Typically hatchling and young crocodilians that are spending energy on rapid growth will benefit from daily or at least every other day feedings. This will generally result in four or more feedings per week. Since the items being fed are small the crocodilian can ingest food with a greater frequency. As the animal matures and food item size increases digestion may take longer ad the frequency of feedings may be reduced.

 

      It should also be noted that captive crocodilians have a tendency towards becoming quite portly. Some may in fact be called obese. Rather than specifically going by a hard and fast feeding rulebook each keeper should observe their individual charges and assess their physical condition daily. An animal that is overweight should not be fed in the same manner as a trim specimen.

 

Temperature and time of year may affect a crocodilians appetite. American alligators kept outdoors will often not feed annually from October through April, and perhaps even longer in some parts of their range. A healthy crocodilian can weather periods of extended fasting with no difficulty.

 

Parasites in food

 

If a good supplier of whole animals is available and the remaining food items come from human food providers the chances of a captive crocodilian encountering parasites in their food is greatly diminished. Pork is known to carry roundworms and the feeding of raw pork should be avoided. Any source of food taken from the wild and fed raw has a greater chance of bringing parasites into your crocodilian than a dietary item procured from normal avenues. Fish, reptiles, and amphibians are notorious for carrying parasites that can infect your captive. Many of these parasites can be removed by the heat of cooking; unfortunately this often makes the food less nutritious and unpalatable for a crocodilian. As a general rule it is best to not feed anything that is questionable as to it’s quality of parasite load. Worming and veterinary bills for crocodilians are expensive and this is area where a mistake in the health of your animal is easily avoided.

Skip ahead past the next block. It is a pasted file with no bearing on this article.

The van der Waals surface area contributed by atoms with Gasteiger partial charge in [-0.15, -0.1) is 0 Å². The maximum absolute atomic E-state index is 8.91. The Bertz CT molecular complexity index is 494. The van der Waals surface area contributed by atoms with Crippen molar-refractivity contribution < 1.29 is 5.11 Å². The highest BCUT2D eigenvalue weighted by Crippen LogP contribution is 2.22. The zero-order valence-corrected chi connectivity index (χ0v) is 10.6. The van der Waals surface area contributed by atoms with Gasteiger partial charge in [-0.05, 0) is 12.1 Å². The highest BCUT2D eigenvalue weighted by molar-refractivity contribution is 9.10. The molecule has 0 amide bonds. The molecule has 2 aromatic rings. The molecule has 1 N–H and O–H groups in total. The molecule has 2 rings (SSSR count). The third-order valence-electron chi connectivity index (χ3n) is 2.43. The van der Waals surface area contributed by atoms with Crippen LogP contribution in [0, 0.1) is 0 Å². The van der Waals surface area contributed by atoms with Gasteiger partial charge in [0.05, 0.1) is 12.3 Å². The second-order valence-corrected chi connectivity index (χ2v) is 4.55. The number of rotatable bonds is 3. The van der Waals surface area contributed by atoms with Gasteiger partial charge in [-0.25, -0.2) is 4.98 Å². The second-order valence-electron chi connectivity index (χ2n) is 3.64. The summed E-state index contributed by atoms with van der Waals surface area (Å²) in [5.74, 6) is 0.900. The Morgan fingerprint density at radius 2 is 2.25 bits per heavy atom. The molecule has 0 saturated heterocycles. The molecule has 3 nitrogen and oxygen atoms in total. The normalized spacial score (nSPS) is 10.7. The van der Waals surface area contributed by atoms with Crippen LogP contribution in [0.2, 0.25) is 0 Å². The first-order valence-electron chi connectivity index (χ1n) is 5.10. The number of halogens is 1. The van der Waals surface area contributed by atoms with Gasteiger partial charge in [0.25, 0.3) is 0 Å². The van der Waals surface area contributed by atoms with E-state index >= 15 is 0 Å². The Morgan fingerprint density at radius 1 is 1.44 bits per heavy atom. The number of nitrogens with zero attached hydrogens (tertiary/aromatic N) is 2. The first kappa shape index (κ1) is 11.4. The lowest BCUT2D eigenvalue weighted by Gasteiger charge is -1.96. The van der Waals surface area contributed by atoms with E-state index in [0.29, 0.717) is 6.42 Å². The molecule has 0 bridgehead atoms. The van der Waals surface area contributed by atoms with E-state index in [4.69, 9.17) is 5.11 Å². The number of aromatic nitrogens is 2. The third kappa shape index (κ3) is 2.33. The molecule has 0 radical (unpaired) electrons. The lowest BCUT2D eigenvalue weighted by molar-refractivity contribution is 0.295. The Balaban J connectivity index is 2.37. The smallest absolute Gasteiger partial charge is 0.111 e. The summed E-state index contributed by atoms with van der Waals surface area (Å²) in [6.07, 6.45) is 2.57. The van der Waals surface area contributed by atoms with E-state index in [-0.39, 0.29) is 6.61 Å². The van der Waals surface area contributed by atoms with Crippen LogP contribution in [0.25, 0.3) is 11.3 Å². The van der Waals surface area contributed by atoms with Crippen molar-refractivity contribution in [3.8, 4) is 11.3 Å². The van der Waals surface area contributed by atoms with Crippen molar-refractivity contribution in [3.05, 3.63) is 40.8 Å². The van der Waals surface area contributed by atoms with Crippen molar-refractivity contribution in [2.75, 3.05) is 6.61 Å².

Feeding Hatchlings & Yearlings crocodilians

 

1. Feed daily or every other day

 

2. Primary diet items: pinkie to adult mice, poultry, beef, feeder fish.

 

3. Secondary diet items: Crickets, superworms, reptile pellets, krill, crayfish, prepared pellet diets.

Feeding Sub adult crocodilians

 

1. Feed two to three times weekly

 

2. Primary diet items: Adult mice to medium rats, poultry, beef, and whole fish.

 

3. Secondary food items: Prepared pellet  diets, insects, and crustaceans.

 

Feeding Adult crocodilians

 

1.       Feed one to two times weekly. Adjust for the animal’s weight, health, and seasonal variations.

 

2.       Primary food items: Large rodents, pigs, goats, poultry, and whole fish.

 

3.       Secondary diet items: Wild game, prepared pellet diets, crustaceans.

Crocodilian Food item amino acid profile

 

Arg

Cys

His

Iso

Leu

Lys

Met

Phe

Thr

Try

Tyr

Val

Chicken

1378

311

655

1125

1653

1765

591

899

922

257

732

1100

Turkey

1979

308

845

1409

2184

2557

790

1100

1227

311

1066

1464

Beef

1329

2081

2220

631

1045

1122

297

-

1411

Lamb

-

-

-

1068

1595

1667

494

837

943

267

-

1015

Pork

-

-

-

1510

2164

2414

733

1157

1364

382

-

1529

 

 

 

 

 

 

 

 

 

 

 

 

 

Tuna

1518

-

1619

1316

2024

2327

810

1012

1214

-

303

1417

Herring (Atl)

-

-

-

882

1315

1522

502

640

761

173

-

934

Herring (Pac)

-

-

-

892

1312

1522

508

648

752

175

-

928